If there’s one thing that 2011 proved to us, it’s that there is no shortage in our modern world of great comics. Go to your local comic shop, go online, check out your digital delivery device of choice, but they are there and just waiting to be discovered. We try to help with that discovery process and the best one that I discovered this year, the one that kept me coming back for more and wanting more when there just wasn’t any more to be had was The Gutters. Least I Could Do and Looking For Group scribe Ryan Sohmer got fed up with the silliness that goes on beyond the panels of your favorite paper-published comic and decided to do something about it. So he regularly collaborates with the biggest and best creators in the industry on comics that perforate and eviserate, all with a darling love that shows abundant care for the very comics he and his comrades tear apart.

Web-wise, Steve picked a comic that had a banner year in 2011 and which shows no signs of slowing down in 2012. Zach Weiner’s Saturday Morning Breakfast Cereal is the most crudely drawn comic for MENSA members that you’re likely to come across in comics. If xkcd is for MIT folks, SMBC is for MIT folks who have side jobs working for a dirty comedy on HBO or Showtime. Those same people also write for the porn industry. It’s not that SMBC is filthy (though it certainly has the ability to go raunchier than even the dirtiest SFW entertainment), but if geeky sex jokes are your thing, then look no further. Also, Batman. As Steve notes, “If you don’t know anything about Batman, get off the Internet.”

And that’s our look back at the best year thus far in comics on the web! We look forward to bringing you even more amazing recommendations in the year to come! Thanks for listening!

Our Rambletron goes South immediately and never really rises again. Listen if you dare (especially applicable to men 30+ years of age).

Share

Digital Strips Episode 231 – Review – Yellow Peril w/ Guest Co-Host Rosscott

Co-Host Month rolls on in Steve’s absence with a creator I’ve actually met, face-to-face, mano a mano. Rosscott is responsible for those hilarious play-on-word strips you’ve seen over at The System, featuring characters that hail from such renowned places as The Door to the Bathroom and Just Outside the Bathroom.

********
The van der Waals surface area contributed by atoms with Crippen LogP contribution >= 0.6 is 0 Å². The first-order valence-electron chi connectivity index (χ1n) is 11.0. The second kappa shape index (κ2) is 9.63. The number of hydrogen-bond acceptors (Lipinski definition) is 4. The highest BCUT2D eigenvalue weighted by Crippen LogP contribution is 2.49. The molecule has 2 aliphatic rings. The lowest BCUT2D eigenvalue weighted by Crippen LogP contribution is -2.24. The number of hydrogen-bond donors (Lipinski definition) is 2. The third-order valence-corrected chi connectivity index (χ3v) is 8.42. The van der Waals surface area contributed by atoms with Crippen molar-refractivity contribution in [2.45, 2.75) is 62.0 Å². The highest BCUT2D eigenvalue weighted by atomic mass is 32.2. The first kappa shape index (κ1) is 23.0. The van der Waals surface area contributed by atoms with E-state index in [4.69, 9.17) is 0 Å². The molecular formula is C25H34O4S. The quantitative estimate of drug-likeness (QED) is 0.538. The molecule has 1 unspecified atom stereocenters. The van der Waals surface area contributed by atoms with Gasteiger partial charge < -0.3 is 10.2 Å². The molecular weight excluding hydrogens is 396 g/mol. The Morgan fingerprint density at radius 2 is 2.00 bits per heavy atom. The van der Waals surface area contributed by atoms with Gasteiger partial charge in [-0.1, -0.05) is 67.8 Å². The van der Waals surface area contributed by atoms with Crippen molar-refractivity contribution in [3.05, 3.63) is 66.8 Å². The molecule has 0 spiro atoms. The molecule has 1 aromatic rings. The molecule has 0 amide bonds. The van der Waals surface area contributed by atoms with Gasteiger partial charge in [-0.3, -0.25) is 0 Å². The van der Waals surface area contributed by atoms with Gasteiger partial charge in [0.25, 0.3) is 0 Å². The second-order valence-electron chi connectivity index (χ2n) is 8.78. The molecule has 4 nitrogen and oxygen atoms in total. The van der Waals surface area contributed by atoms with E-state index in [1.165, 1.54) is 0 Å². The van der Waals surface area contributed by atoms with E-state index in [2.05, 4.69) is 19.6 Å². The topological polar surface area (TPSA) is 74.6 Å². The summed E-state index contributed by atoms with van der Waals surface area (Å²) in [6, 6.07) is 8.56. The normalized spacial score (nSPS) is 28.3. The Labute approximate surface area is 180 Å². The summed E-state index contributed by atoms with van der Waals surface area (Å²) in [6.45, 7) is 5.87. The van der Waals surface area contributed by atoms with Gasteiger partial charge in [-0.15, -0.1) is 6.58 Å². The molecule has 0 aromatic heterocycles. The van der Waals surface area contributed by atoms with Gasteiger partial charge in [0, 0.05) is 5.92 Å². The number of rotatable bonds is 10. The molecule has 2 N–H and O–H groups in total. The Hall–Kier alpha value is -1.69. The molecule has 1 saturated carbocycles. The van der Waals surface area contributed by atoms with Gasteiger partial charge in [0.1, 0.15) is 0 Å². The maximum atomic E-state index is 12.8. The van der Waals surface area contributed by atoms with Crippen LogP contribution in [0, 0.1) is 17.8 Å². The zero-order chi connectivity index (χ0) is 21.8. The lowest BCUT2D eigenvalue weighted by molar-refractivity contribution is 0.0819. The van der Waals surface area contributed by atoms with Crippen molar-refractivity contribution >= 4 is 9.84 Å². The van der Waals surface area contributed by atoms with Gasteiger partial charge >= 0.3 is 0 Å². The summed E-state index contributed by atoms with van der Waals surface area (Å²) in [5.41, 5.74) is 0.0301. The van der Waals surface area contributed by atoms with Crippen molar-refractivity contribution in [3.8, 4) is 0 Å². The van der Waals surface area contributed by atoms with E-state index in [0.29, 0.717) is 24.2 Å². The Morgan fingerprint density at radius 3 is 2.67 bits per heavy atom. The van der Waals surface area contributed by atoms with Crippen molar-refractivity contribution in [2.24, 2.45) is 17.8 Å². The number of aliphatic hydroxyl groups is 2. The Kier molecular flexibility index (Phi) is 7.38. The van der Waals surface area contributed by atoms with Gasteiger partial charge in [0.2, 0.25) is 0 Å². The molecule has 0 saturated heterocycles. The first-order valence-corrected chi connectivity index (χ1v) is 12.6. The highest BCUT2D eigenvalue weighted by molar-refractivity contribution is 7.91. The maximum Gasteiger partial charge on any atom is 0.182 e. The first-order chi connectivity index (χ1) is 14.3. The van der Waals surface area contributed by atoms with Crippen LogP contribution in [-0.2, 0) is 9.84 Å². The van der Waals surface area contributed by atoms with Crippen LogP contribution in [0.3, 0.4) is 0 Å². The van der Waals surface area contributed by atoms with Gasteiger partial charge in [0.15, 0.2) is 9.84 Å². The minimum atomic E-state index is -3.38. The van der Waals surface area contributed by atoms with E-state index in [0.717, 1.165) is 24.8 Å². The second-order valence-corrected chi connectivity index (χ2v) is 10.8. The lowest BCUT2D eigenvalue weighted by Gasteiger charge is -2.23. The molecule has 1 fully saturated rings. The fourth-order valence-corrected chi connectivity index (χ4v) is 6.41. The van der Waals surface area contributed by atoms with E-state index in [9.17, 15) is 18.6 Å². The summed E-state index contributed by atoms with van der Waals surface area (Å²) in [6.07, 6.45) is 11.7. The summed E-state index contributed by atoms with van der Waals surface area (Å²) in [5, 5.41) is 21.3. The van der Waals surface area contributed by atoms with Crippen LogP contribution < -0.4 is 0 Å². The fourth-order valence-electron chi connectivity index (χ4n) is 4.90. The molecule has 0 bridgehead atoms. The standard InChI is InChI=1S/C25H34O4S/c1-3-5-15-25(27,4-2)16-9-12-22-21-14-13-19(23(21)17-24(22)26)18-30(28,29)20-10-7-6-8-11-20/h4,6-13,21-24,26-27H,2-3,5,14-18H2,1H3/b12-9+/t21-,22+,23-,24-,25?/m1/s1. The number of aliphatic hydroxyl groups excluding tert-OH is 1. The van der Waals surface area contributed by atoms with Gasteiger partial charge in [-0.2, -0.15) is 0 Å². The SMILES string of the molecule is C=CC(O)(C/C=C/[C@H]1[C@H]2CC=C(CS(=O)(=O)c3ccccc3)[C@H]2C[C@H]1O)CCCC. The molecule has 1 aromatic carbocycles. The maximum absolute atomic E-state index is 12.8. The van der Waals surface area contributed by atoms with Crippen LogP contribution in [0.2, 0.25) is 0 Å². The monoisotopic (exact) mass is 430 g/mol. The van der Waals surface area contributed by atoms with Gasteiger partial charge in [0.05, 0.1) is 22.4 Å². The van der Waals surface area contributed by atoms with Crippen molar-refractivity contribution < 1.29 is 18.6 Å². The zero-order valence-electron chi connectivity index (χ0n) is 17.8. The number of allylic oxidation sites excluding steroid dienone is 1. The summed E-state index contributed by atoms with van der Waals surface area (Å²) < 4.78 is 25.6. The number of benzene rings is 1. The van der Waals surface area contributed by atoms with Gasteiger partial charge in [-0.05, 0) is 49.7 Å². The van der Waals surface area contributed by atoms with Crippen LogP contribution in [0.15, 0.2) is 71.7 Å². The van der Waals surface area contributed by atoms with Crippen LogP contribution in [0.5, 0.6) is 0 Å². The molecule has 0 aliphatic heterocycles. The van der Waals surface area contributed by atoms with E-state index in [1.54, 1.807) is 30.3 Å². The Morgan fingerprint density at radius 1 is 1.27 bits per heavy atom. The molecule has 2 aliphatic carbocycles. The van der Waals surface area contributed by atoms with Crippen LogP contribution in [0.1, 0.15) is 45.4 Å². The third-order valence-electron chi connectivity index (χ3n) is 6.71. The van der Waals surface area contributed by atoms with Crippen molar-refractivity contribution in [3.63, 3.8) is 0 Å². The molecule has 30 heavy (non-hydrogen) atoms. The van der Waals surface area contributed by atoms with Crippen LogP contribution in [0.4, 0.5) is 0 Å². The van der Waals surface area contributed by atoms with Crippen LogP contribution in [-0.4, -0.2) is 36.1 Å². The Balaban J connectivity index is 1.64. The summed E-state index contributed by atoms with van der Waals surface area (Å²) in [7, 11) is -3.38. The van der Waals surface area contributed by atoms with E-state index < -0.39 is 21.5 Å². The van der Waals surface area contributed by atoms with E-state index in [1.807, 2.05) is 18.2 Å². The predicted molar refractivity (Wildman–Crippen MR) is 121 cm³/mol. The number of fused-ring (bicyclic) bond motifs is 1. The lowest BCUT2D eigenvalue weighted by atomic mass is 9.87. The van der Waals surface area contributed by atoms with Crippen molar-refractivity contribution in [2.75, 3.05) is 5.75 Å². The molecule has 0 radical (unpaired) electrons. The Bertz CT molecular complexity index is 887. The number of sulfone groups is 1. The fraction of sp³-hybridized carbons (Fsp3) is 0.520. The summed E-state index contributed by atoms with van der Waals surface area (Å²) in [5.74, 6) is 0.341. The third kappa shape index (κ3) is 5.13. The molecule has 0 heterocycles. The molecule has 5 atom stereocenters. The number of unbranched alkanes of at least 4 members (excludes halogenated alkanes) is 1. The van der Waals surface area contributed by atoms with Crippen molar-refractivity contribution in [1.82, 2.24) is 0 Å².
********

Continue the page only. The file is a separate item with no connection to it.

As I found out in our first interview segment, he also helped create the growing comics phenomenon known as Super Art Fight (13:50). Part pro wrestling (sports entertainment?), part artist’s studio, this battle sounds intense, hilarious, and most of all, ridiculously fun. Head over to SAF’s YouTube page for just a small taste of the raucous, inventive experience that awaits you.

With SAF at his disposal, Rosscott has encountered many names in the world of comics, making the list of name drops in that first segment quite long, but entirely worth mentioning:

Things take a turn for the dirty, but in name only, as we break with The Missionary Position’s “The Big Sleep” (21:00). In the second review segment, we take a look at a comic that Rosscott himself brought to our attention:

This comic plays exaggeration into the genre of journal comics pretty well and creates an atmosphere that is instantly familiar to all Northeastern dwellers and graphic designers alike. To the rest of us, it’s just a humorous, fun romp through what may or may not be a true person’s story. Either way, I enjoyed getting to know Kane (pronounced kah-nay, so you know he’s not a girl, apparently) and the gang and I think you will, too. Another comic mentioned in our critique:

Share